Lily says:

    Hi
    I’ve had the same issue with Trove and Tesco are cleaning their hands saying I have to get untouched with Trove directly for my refund. On trove’s website they state to wait for Tesco to refund me and Tesco are saying Trove will have to refund me! Am really tired and want my money back on a vacuum cleaner that on Tesco’s website was in stock however more than a week later contacted Tesco the said the order has been cancelled and refund due. 2 weeks in and am still chasing for my 83 £ refund!!!

    This is ridiculous the Trove number always to automated voicemail and just give email that no one gets back! As per the post on 2012 stating they will put a phone , I guess they did but never to get in touch with customers. Hence Tesco still clean thier hands in the refund and still STRESS that I should get I touch with Trove!!!! Who NEVER answer !!!!!

    Reply
    • OC
      OC says:

      I’m not sure Trove is the same as Hughes. They seem to have a site website (http://www.troveshopping.com/) and an understaffed telephone number. I ordered an item from Tesco a week ago and the day before it was due to be delivered they notified me that it had just been dispatched, 3-5 day delivery. Tesco of course wash their hands and say that any cancellations are a matter for Trove.

      Reply
      • Helena
        Helena says:

        Re: Trove

        I just wanted to add that I too have ordered a product from Tesco online (not realising that a 3rd party was involved). Trove have failed to deliver the item and don’t return any calls. Nobody ever answers the telephone and Tesco will not escalate the matter for me until I have waited (can’t remember the exact figure) so many business days! Very worrying that I thought I was ordering a product from a reputable company when in fact they are being misrepresented it seems by Trove!

  2. Matthew Ogborne
    Matthew Ogborne says:

    Howdy,

    An interesting quote from the BBC – http://www.bbc.co.uk/news/business-17748586

    “Also, there will be a big expansion of what will be available over the internet, to 80,000 lines by Christmas, compared with 40,000 now. And Tesco is posing a direct challenge to Amazon, by increasing to 200,000 lines the products that other retailers can offer through Tesco’s online marketplace”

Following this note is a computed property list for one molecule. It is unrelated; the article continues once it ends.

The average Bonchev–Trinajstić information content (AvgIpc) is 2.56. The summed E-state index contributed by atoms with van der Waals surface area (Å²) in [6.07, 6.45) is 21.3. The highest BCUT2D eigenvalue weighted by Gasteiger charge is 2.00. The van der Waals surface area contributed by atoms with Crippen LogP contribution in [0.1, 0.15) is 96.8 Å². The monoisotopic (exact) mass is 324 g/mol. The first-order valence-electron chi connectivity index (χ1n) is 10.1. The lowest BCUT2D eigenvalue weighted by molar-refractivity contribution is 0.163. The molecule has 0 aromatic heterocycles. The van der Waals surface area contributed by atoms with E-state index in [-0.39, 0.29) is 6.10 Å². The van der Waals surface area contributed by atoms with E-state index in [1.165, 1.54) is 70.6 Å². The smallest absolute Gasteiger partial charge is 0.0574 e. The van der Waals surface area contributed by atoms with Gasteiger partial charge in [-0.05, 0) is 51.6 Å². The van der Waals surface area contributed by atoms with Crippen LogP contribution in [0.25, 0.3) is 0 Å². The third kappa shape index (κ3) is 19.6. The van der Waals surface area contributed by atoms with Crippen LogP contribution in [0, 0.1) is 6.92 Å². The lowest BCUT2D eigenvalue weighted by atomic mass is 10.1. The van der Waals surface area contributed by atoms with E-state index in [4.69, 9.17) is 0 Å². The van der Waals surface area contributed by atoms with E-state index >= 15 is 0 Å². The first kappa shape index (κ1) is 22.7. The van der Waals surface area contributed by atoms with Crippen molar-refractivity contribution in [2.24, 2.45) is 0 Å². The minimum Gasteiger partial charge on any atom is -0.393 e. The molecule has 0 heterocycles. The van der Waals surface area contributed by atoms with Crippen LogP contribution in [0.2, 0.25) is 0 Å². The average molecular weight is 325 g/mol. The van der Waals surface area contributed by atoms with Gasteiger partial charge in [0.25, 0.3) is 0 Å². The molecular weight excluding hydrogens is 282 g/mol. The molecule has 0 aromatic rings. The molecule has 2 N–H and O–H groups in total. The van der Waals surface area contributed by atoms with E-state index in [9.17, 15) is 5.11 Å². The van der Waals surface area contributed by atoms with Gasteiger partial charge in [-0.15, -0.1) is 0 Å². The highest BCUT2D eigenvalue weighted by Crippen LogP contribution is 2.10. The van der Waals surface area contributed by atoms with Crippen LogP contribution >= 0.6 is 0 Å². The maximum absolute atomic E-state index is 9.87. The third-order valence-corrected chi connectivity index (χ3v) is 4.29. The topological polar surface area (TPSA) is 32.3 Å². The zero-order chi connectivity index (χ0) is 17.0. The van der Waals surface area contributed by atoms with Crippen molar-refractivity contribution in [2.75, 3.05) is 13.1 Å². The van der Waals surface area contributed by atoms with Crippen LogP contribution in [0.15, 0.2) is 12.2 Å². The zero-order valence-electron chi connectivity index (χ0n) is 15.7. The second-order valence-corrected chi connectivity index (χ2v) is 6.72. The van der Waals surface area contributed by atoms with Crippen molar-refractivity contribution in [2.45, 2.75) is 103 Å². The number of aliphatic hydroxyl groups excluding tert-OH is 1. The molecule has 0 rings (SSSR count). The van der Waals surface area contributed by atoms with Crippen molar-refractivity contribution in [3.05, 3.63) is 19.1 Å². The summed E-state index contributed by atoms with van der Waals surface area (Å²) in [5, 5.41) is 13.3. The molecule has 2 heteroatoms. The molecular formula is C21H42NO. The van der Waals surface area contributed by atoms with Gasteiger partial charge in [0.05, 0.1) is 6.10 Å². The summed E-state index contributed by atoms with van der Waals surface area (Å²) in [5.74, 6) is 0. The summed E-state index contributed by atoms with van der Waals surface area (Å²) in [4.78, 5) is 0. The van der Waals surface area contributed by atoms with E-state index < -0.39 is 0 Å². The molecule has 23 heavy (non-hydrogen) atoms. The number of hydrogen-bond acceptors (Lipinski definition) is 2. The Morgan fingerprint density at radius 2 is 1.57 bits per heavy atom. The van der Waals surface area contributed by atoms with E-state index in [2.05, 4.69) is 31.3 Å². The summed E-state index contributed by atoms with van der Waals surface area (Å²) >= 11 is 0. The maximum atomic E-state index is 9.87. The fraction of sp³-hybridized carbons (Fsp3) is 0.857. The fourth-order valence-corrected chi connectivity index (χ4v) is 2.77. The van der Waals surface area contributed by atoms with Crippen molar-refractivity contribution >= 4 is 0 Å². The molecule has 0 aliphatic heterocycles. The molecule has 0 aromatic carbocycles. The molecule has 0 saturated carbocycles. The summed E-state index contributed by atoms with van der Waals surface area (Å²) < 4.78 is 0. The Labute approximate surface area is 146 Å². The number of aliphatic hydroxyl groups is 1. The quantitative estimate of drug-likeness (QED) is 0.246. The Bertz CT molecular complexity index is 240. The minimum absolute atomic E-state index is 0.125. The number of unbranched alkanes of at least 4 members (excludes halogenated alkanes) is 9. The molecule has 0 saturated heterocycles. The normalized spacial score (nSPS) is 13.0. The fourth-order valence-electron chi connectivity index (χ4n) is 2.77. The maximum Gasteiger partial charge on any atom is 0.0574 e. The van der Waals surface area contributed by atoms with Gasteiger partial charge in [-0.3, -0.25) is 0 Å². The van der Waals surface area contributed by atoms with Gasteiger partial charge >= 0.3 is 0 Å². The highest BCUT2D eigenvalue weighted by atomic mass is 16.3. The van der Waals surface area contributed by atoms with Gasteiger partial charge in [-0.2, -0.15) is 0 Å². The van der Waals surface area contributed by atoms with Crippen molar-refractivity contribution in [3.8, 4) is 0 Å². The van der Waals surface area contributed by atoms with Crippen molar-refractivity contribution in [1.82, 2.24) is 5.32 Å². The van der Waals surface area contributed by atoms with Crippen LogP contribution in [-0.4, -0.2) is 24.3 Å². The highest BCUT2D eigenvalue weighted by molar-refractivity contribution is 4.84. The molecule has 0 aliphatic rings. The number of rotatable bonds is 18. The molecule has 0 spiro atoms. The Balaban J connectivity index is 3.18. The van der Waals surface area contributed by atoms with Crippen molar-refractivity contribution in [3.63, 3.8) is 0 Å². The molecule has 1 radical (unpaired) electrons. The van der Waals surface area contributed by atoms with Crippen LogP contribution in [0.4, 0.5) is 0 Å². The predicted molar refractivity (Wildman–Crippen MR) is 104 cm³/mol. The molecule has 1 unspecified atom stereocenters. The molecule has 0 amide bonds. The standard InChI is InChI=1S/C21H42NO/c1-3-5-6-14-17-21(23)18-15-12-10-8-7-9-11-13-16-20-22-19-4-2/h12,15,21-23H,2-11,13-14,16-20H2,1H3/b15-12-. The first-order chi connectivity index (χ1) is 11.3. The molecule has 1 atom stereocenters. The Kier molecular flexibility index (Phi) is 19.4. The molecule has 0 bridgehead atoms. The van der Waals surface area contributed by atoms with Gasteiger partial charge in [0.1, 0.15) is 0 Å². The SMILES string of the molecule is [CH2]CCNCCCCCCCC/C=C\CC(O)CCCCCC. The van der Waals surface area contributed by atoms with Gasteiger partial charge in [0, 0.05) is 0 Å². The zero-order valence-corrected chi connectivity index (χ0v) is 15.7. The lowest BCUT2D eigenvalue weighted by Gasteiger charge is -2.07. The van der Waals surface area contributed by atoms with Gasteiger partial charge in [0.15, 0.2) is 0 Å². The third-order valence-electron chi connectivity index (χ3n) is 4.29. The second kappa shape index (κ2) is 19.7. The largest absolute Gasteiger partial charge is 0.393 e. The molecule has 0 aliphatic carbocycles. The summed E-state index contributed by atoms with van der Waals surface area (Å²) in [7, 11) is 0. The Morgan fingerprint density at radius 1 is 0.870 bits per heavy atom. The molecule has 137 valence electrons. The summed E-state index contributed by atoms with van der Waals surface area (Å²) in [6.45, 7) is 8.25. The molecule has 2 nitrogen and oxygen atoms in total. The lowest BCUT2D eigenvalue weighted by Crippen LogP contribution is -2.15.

So aiming for 80,000 from 40,000 in house and adding an additional 200,000 SKu’s from 3rd parties.

    That to me is a bucket-load of headache, I really hope they’ve got something they’ve not shown us yet for the backend system because what’s on the front end isn’t looking too great just yet.

    Matt

    Reply
  3. Lace
    Lace says:

    Well spotted Matt, perhaps this is the very reason Tesco quietly launched their site (but that’s not really possible with social media). I hope Tesco gets a read of your post and address these teething problems, especially it’s from an ecommerce expert.

    I have a feeling they are racing against time here as it’s all about momentum, otherwise Tesco Direct would be in danger of being another “could have been” competitor to Amazon.

    Reply
  4. Dave Furness
    Dave Furness says:

    Understandably There is bound to be a few teething problems with something on this scale hence the damage limitation with only using two companies at the minute. As James has mentioned in his article the Lure of the club card points and picking up from your local store is a fantastic concept.

    With Tesco having a bit of a tough time in the press recently, they really need this to work well, and as Jason mentioned above, I imagine there will be no shortage of companies wanting a bit of real estate on the Tesco Direct site. Its early days but if they can wrap up a few of the issues there having as you have outlined above Matt then they could be a force to be reckoned with.

    Dave

    Reply
  5. Jason Hawkins
    Jason Hawkins says:

    Teething issues aside, this has to be good for third party sellers in the long run, displaying products on some of the busiest websites in the uk has to have a positive effect for sellers. I personally would jump at the chance to be on Tesco website. Interestingly theres a lot of “page not found” errors for Maplin products at the time I looked.

    Reply
    • Matthew Ogborne
      Matthew Ogborne says:

      Howdy James,

      Fab article.

      The distribution network side is scary, but the answer is simple. Ship the products to the stores, not the customer addresses ;-) There is a side shoot advantage of doing this, Tesco retain the customer details.

      Matt

      Reply

Trackbacks & Pingbacks

  1. #Tesco Marketplace Now Partly Live – Already Showing Signs of Flaws – http://t.co/0v5iwPcT

  2. […] I looked at the Tesco Marketplace back in April, we could already see signs that it’s launch had not been that well thought through and […]

  3. #Tesco Marketplace Now Partly Live – Already Showing Signs of Flaws – http://t.co/TzVug2PW

  4. Anyone else heard of Trove? New seller live on Tesco Marketplace http://t.co/jHNxdBJq & http://t.co/XqbEusSA

  5. RE: http://t.co/wYXpxUQu Anyone else spotted the 3 new merchants on #TescoMarketplace? http://t.co/FJP8sWBU

  6. #Tesco #Marketplace Now Partly Live – Already Showing Signs of Flaws – http://t.co/vfytpQM6

  7. #Tesco #Marketplace “expecting to get to 200,000 SKU’s by Christmas from 3rd parties”. See comment here http://t.co/eGL83o0l

  8. @Matthewogborne spots Tesco Direct’s teething problems http://t.co/RiU94QdO

  9. Tesco Marketplace Now Partly Live – Already Showing Signs of Flaws: Tesco have soft launched the redesigned … http://t.co/UeG9D1IH #in

  10. Tesco Marketplace Now Partly Live – Already Showing Signs of Flaws: Tesco have soft launched the … http://t.co/OxX0zlxV @lastdropofink

  11. #Tesco #Marketplace Now Partly Live – Already Showing Signs of Flaws http://t.co/7Li8RlP8 <= Just Posted!